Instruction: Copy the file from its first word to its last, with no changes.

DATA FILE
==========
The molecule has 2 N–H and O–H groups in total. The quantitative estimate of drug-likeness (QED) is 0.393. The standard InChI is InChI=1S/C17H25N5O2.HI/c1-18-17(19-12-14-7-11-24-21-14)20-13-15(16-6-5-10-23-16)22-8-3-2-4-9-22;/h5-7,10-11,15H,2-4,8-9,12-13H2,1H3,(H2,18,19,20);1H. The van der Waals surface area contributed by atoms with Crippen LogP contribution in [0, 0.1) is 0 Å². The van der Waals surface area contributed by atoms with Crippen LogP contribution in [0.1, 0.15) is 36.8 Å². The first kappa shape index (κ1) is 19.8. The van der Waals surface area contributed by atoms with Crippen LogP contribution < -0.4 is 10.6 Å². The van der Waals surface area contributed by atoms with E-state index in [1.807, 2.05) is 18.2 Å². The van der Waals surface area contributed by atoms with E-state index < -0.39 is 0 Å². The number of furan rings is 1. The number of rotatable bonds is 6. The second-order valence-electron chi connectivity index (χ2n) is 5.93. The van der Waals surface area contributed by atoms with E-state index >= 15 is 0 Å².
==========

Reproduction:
The molecule has 2 N–H and O–H groups in total. The quantitative estimate of drug-likeness (QED) is 0.393. The standard InChI is InChI=1S/C17H25N5O2.HI/c1-18-17(19-12-14-7-11-24-21-14)20-13-15(16-6-5-10-23-16)22-8-3-2-4-9-22;/h5-7,10-11,15H,2-4,8-9,12-13H2,1H3,(H2,18,19,20);1H. The van der Waals surface area contributed by atoms with Crippen LogP contribution in [0, 0.1) is 0 Å². The van der Waals surface area contributed by atoms with Crippen LogP contribution in [0.1, 0.15) is 36.8 Å². The first kappa shape index (κ1) is 19.8. The van der Waals surface area contributed by atoms with Crippen LogP contribution < -0.4 is 10.6 Å². The van der Waals surface area contributed by atoms with E-state index in [1.807, 2.05) is 18.2 Å². The van der Waals surface area contributed by atoms with E-state index < -0.39 is 0 Å². The number of furan rings is 1. The number of rotatable bonds is 6. The second-order valence-electron chi connectivity index (χ2n) is 5.93. The van der Waals surface area contributed by atoms with E-state index >= 15 is 0 Å².